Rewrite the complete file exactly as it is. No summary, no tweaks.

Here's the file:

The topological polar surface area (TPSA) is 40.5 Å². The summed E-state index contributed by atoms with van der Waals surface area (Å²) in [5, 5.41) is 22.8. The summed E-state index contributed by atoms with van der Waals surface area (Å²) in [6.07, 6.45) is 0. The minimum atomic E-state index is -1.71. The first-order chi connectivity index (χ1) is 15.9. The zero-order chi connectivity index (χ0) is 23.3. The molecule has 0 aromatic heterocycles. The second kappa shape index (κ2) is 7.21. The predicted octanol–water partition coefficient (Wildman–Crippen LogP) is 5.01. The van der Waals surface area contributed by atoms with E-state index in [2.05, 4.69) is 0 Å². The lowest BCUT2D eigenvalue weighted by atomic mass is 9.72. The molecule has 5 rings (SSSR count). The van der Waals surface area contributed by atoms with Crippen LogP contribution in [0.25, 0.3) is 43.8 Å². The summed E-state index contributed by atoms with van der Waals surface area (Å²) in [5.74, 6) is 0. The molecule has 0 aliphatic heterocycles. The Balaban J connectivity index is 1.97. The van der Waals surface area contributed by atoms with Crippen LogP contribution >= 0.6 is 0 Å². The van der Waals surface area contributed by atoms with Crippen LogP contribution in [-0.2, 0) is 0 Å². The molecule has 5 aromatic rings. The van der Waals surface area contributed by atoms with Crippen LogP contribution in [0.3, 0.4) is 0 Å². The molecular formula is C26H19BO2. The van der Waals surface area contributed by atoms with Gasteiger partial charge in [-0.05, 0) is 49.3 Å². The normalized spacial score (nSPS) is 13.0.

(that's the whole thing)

The topological polar surface area (TPSA) is 40.5 Å². The summed E-state index contributed by atoms with van der Waals surface area (Å²) in [5, 5.41) is 22.8. The summed E-state index contributed by atoms with van der Waals surface area (Å²) in [6.07, 6.45) is 0. The minimum atomic E-state index is -1.71. The first-order chi connectivity index (χ1) is 15.9. The zero-order chi connectivity index (χ0) is 23.3. The molecule has 0 aromatic heterocycles. The second kappa shape index (κ2) is 7.21. The predicted octanol–water partition coefficient (Wildman–Crippen LogP) is 5.01. The van der Waals surface area contributed by atoms with E-state index in [2.05, 4.69) is 0 Å². The lowest BCUT2D eigenvalue weighted by atomic mass is 9.72. The molecule has 5 rings (SSSR count). The van der Waals surface area contributed by atoms with Crippen LogP contribution in [0.25, 0.3) is 43.8 Å². The summed E-state index contributed by atoms with van der Waals surface area (Å²) in [5.74, 6) is 0. The molecule has 0 aliphatic heterocycles. The Balaban J connectivity index is 1.97. The van der Waals surface area contributed by atoms with Crippen LogP contribution >= 0.6 is 0 Å². The van der Waals surface area contributed by atoms with Crippen LogP contribution in [-0.2, 0) is 0 Å². The molecule has 5 aromatic rings. The van der Waals surface area contributed by atoms with Crippen LogP contribution in [0.3, 0.4) is 0 Å². The molecular formula is C26H19BO2. The van der Waals surface area contributed by atoms with Gasteiger partial charge in [-0.05, 0) is 49.3 Å². The normalized spacial score (nSPS) is 13.0.